Hepatitis C virus (HCV) and human T-cell leukemia virus (HTLV-I) infect millions of people worldwide. Some HCV-infected individuals spontaneously clear the virus and many HTLV-1-infected people remain asymptomatic; however, in both cases the infection can lead to serious illness such as cancer. The factors which determine outcome are still elusive. We have found that a gene that encodes a receptor (KIR2DL2) enhances both protective and detrimental HLA class I-mediated immunity to HCV and HTLV-1. Strikingly, although KIRs are primarily associated with innate immunity, our observations suggest that they also have a major impact on the efficiency of the adaptive immune response. This work helps to explain why one individual infected with a virus remains healthy but another, infected with the same virus develops disease; it also helps to explain why particular HLA class I molecules do not always protect or cause susceptibility as expected. Interestingly, the impact of the KIR is entirely context dependent: if an HLA class I molecule is protective then protection is enhanced, but in the context of a detrimental HLA then susceptibility is enhanced. This study reveals a novel role for inhibitory KIRs in adaptive immunity.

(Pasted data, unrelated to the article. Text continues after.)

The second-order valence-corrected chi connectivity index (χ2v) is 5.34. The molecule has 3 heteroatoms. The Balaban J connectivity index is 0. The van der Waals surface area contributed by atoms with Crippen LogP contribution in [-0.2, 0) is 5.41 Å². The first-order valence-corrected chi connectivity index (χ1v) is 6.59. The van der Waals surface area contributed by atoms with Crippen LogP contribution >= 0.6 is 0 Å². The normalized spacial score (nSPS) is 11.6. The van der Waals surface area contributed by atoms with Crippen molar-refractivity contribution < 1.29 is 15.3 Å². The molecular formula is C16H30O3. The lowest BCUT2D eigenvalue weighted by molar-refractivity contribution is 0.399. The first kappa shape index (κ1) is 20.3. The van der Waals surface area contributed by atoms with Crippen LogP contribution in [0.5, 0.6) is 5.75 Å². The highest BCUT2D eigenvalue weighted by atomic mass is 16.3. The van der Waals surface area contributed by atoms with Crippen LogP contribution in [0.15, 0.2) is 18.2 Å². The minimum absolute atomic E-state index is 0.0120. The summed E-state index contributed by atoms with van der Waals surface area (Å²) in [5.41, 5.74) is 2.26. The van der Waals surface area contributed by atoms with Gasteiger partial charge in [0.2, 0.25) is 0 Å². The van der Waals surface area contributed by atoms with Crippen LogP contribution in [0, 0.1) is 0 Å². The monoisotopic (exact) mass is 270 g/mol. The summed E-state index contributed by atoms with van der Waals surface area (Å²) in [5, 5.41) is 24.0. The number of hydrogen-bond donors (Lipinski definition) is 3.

[Show abstract][Hide abstract] ABSTRACT: Natural killer (NK) cells are key members of innate immunity against tumor and infection. Killer cell immunoglobulin-like receptor (KIR) genes regulates NK cell function, which varies substantially between individuals in the number and type. Specific KIRs are associated with certain diseases. Herein we investigated if KIR genes are associated with thyroid cancer risk. Eighty-five patients with thyroid cancer were characterized for the presence and absence of 11 variable KIR genes using a gene-specific PCR typing system, and compared with our recently published healthy control data. Overall, a trend toward more activating KIR receptors was observed in thyroid cancer patients compared to the healthy controls. Particularly, the activating KIR2DS5 gene was significantly increased in patients compared to the controls. Additionally, three other genes (3DS1-2DL5-2DS1) that are strongly linked to KIR2DS5 at the telomeric region of the KIR gene complex [called Telomeric 4 (T4) gene cluster] were also more predominant in the thyroid cancer patient group than in healthy controls. A similar trend of having more of the T4 gene cluster was also reported in a previous study with cervical neoplasia. Together, these data suggest that specific activating KIR genes in cancer patients could generate a chronic inflammatory condition resulting in a tumor microenvironment that may favor tumor growth.
No preview · Article · Jul 2012 · Human immunology